Harris revealed that a program patch titled “rob-georgia.zip” was left on an unsecured server and downloaded over the Internet by Diebold technicians before loading the unauthorized software onto Georgia voting machines. “They didn’t even TEST the fixes before they told us to install them,” Behler stated, adding that machines still malfunctioned after patches were installed.
California decertified Diebold TSX touch screen machines after state officials learned that the vendor had broken state election law.
“In California, they got in trouble and tried to doubletalk. They used a patch that was not certified,” the Diebold insider said. “They’ve done this many times. They just got caught in Georgia and California.”
Diebold Attempts to Evade Election Transparency Laws
EFF Goes to Court to Force E-voting Company to Comply With Strict New North Carolina Law
Raleigh, North Carolina - infoZine - - The Electronic Frontier Foundation (EFF) is going to court in North Carolina to prevent Diebold Election Systems, Inc. from evading North Carolina law.
In a last-minute filing, e-voting equipment maker Diebold asked a North Carolina court to exempt it from tough new election requirements designed to ensure transparency in the state's elections. Diebold obtained an extraordinarily broad order, allowing it to avoid placing its source code in escrow with the state and identifying programmers who contributed to the code.
North Carolina Illegally Certifies Diebold E-voting System
Board of Elections Ignores Rules to Escrow Code, Identify Programmers
Raleigh, North Carolina - The North Carolina Board of Elections certified Diebold Election Systems to sell electronic voting equipment in the state yesterday, despite Diebold’s repeated admission that it could not comply with North Carolina’s tough election law. The Electronic Frontier Foundation (EFF) believes that this raises important questions about the Board of Elections’ procedures as well as the integrity of Diebold’s bid for certification.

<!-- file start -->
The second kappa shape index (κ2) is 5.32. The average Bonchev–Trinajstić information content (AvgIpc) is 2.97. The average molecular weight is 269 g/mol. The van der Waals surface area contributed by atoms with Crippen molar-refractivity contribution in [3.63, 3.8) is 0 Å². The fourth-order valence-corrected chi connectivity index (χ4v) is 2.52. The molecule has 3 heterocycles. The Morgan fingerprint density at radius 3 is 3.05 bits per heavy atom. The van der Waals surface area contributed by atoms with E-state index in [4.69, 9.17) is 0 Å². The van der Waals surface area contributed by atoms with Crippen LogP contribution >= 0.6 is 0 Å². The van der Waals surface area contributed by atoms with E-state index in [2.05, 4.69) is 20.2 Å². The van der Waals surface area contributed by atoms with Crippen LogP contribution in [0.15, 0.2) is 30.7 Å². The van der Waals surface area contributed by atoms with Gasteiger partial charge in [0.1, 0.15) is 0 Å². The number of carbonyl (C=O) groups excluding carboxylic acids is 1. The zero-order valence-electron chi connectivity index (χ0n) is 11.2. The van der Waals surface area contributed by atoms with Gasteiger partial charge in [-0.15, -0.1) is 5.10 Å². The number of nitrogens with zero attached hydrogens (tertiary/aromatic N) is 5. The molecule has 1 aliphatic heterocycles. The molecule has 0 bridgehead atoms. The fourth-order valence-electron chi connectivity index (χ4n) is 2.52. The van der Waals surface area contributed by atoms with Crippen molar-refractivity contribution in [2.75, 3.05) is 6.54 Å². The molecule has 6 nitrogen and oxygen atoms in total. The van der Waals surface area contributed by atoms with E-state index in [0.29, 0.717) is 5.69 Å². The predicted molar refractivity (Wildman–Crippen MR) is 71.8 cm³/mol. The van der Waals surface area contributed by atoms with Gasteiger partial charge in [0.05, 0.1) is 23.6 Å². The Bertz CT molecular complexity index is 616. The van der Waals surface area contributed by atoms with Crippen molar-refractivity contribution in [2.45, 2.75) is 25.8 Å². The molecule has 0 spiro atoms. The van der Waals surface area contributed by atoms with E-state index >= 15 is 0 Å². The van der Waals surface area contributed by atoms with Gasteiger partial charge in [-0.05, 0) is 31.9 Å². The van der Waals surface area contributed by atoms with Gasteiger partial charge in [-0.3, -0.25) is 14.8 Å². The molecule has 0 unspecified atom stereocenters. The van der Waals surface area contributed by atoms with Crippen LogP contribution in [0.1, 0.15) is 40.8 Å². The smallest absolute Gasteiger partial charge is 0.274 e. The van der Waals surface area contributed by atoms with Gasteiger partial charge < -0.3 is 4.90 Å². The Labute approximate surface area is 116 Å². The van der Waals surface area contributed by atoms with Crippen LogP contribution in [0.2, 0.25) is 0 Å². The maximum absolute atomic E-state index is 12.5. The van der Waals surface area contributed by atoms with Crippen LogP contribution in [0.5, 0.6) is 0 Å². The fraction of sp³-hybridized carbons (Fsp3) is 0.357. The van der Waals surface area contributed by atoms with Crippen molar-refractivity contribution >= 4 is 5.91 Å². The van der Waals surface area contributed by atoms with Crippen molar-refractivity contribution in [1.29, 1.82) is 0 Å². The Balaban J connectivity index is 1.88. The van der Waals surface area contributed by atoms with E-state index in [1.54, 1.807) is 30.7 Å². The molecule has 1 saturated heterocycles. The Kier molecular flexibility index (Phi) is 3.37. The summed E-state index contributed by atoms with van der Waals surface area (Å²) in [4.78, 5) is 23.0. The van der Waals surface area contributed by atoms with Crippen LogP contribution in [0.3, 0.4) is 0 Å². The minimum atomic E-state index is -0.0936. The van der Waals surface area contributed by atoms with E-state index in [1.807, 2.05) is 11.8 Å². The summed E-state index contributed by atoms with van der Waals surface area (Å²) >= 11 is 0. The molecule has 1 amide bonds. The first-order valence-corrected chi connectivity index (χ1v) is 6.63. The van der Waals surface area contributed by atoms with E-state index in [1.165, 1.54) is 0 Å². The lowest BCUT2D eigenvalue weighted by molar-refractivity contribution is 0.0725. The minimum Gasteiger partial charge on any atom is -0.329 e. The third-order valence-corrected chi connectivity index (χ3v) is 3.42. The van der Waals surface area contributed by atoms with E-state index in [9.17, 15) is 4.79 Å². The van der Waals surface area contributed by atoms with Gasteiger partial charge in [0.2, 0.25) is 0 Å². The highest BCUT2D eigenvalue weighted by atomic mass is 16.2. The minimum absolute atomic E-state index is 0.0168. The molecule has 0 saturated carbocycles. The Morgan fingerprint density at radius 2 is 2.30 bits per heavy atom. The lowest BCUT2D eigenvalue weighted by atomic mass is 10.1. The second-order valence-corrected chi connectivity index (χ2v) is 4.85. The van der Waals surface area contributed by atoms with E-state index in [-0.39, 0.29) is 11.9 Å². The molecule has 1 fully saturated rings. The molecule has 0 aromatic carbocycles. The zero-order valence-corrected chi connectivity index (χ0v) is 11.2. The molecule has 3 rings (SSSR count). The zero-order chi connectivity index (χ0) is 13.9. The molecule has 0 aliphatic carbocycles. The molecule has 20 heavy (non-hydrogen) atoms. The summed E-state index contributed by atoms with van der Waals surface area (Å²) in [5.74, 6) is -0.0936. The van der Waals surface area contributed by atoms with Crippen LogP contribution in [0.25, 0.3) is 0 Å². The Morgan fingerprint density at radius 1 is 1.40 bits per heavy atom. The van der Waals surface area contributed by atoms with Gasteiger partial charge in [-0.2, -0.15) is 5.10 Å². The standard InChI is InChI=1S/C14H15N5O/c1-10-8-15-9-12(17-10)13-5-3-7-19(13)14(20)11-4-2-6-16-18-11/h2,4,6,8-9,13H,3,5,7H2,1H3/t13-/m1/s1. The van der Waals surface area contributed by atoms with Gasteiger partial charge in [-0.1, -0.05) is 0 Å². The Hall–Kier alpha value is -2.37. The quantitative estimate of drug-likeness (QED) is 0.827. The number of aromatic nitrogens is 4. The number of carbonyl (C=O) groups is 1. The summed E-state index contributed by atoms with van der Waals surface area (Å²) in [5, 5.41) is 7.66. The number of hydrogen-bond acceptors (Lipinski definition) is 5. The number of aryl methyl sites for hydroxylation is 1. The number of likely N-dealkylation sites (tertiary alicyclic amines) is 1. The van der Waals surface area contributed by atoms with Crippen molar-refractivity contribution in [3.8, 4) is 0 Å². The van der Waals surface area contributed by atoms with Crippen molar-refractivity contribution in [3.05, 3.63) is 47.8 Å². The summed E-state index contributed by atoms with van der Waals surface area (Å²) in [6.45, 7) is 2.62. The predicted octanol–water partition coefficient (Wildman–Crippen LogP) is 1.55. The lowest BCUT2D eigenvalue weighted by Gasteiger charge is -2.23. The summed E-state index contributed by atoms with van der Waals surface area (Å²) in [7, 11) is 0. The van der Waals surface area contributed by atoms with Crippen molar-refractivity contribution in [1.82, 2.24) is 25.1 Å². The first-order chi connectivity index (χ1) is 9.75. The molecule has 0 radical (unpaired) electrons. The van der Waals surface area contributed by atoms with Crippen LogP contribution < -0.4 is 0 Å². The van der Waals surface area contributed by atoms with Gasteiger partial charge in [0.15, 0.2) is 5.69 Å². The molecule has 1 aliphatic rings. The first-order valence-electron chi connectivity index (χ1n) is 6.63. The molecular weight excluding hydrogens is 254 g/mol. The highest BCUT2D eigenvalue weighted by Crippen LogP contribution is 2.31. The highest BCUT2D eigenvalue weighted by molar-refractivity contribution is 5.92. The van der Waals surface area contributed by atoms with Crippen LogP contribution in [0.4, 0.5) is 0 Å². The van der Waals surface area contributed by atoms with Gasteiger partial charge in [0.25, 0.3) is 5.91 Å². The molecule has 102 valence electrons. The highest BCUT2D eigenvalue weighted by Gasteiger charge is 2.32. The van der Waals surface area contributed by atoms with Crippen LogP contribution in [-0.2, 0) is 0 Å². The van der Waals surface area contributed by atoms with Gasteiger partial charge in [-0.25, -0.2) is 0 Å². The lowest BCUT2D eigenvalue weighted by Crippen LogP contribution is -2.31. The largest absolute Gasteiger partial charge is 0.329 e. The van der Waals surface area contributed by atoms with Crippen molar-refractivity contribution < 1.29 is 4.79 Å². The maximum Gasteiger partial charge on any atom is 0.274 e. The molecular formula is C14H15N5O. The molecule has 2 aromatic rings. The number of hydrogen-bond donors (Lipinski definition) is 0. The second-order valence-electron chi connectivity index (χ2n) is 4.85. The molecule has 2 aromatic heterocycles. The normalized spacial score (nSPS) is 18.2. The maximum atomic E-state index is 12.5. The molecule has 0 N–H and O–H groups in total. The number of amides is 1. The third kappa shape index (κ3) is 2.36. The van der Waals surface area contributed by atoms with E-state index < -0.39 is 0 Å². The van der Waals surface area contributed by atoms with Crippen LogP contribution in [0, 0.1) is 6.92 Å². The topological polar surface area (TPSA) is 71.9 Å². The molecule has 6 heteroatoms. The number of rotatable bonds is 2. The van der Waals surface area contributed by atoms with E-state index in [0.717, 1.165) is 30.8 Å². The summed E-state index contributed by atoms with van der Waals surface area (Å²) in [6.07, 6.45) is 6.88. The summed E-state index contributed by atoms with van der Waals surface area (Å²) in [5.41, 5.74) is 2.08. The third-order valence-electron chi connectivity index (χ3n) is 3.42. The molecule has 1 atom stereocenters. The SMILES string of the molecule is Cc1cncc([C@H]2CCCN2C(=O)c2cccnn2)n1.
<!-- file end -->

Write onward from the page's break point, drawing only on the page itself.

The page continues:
In all, three companies were certified for e-voting in North Carolina: Diebold, Sequoia Voting Systems, and Election Systems & Software. However, Keith Long, an advisor to the Board of Elections who was formerly employed by both Diebold and Sequoia, has said that "none of them" could meet the statutory requirement to place their system code in escrow. Instead of rejecting all applications and issuing a new call for bids as required by law, the Board chose to approve all of the applicants.
Diebold would rather lose all of its voting machine business in North Carolina than open its source code to state election officials as required by law, the Associated Press reports.
Despite threatening to withdraw from bidding because it refused to turn over source code (SN reported), Diebold was selected by the NC State Board of Elections as one of three companies certified to sell electronic voting machines in the state.
Carnegie Mellon University computer expert Michael Shamos, a state voting-systems certification official for Pennsylvania, is one of the staunchest advocates for new, fully computerized electronic voting systems.
But judging by what he's seen emerge from secretive, private labs known as "independent testing authorities" and approved by the National Association of State Elections Directors, Shamos said, "There's stuff in there that's so horrible, I can't understand it."
He found a quarter of the voting systems presented to Pennsylvania unsuitable for elections, with such "glaring failures" as an inability to tally votes correctly. A recent study led by the University of Maryland showed all of six voting systems tested did not record 3 to 4 percent of the vote. What does pass state muster often can break down.